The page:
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|Get Him to the Greek|
dir-scr Nicholas Stoller
prd Judd Apatow, David Bushell, Rodney Rothman
with Russell Brand, Jonah Hill, Elisabeth Moss, Sean Combs, Rose Byrne, Colm Meaney, Dinah Stabb, Aziz Ansari, Lars Ulrich, Lino Facioli, Nick Kroll, Kristen Bell
release US 4.Jun.10, UK 25.Jun.10
10/US Universal 1h49
Get the party started: Hill, Combs and Brand
|R E V I E W B Y R I C H C L I N E|
With all the hallmarks of an Apatow production (vulgarity, racy humour, adults acting like children), this FORGETTING SARAH MARSHALL spin-off is lively and silly enough to keep us giggling. But its darker moments make the tone rather uneven.
Aaron (Hill) works at a Los Angeles record label that's struggling to make money, so he proposes restaging the iconic Greek Theater gig by fading rock star Aldous Snow (Brand) 10 years ago. Then his intense boss (Combs) sends Aaron to London to accompany the notoriously unreliable Aldous back to L.A. by way of New York and Las Vegas. And of course nothing goes as planned, all coloured by trouble both guys are having with their girlfriends (Moss and Byrne). Will they make it to the Greek in time?
Silly question. No, there really isn't any suspense in the premise, so the filmmakers concentrate on the antics along the way to a finale we know is coming (although it does arrive with some nice twists). And what makes the journey watchable are performances from Hill and Brand that major in broad goofiness but are tinged with around the edges thoughtfulness. Both of these guys are at a crossroads in their lives, and perhaps they hadn't realised it until now.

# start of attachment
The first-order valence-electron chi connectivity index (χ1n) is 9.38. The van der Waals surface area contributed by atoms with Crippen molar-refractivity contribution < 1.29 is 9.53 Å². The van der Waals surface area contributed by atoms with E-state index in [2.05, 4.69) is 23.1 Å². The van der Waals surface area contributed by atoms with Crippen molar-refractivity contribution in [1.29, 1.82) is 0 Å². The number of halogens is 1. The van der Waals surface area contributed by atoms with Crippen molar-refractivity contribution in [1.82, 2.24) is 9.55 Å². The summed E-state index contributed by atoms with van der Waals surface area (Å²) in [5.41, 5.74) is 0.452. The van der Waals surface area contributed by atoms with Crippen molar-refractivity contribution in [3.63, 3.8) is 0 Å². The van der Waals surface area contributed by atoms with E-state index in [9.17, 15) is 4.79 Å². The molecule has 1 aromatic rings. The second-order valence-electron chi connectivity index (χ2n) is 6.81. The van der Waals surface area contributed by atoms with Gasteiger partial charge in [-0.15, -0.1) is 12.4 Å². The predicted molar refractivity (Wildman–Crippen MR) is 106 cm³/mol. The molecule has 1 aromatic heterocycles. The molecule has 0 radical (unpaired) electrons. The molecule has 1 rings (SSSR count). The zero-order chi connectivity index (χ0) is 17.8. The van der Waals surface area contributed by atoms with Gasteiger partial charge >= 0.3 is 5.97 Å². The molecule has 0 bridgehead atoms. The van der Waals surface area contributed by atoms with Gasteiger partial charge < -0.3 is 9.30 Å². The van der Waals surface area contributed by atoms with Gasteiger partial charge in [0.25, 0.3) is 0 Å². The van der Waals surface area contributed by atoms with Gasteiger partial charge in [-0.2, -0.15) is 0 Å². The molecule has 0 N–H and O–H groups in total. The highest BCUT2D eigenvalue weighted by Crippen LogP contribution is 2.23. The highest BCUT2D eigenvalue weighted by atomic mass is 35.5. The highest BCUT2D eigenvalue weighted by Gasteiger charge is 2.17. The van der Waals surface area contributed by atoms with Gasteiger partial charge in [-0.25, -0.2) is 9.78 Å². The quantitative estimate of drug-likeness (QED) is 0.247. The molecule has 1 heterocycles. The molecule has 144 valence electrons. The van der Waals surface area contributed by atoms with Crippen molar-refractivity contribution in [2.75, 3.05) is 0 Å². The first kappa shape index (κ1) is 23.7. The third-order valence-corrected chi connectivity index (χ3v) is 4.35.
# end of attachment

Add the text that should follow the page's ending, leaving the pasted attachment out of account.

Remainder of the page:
These serious themes are buried very deeply within the usual comedy of vulgarity, with rather a lot of vomiting, drug use and teasing sexuality. There's also a lacerating satire of the music business (from Aldous' African Child video to Combs' hilariously full-on performance) as well as playfully clever looks at modern relationships and gender roles. The cast is clearly having fun with all of this, including a continual procession of amusing cameos.
While there are some hysterical sequences along the way, plus several show-stopping one-liners, the film as a whole lurches in fits and starts, stalling completely at times while it regroups for another big set piece. For every riotous moment of manic, substance-fuelled insanity there's another sentimental or vaguely moralistic confrontation. Still, the high points make it worth watching, especially Brand's slippery, unpredictable screen presence. And not many films leave us pondering the soothing joys of stroking a furry wall.
|R E A D E R R E V I E W S|
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© 2010 by Rich Cline, Shadows on the Wall|
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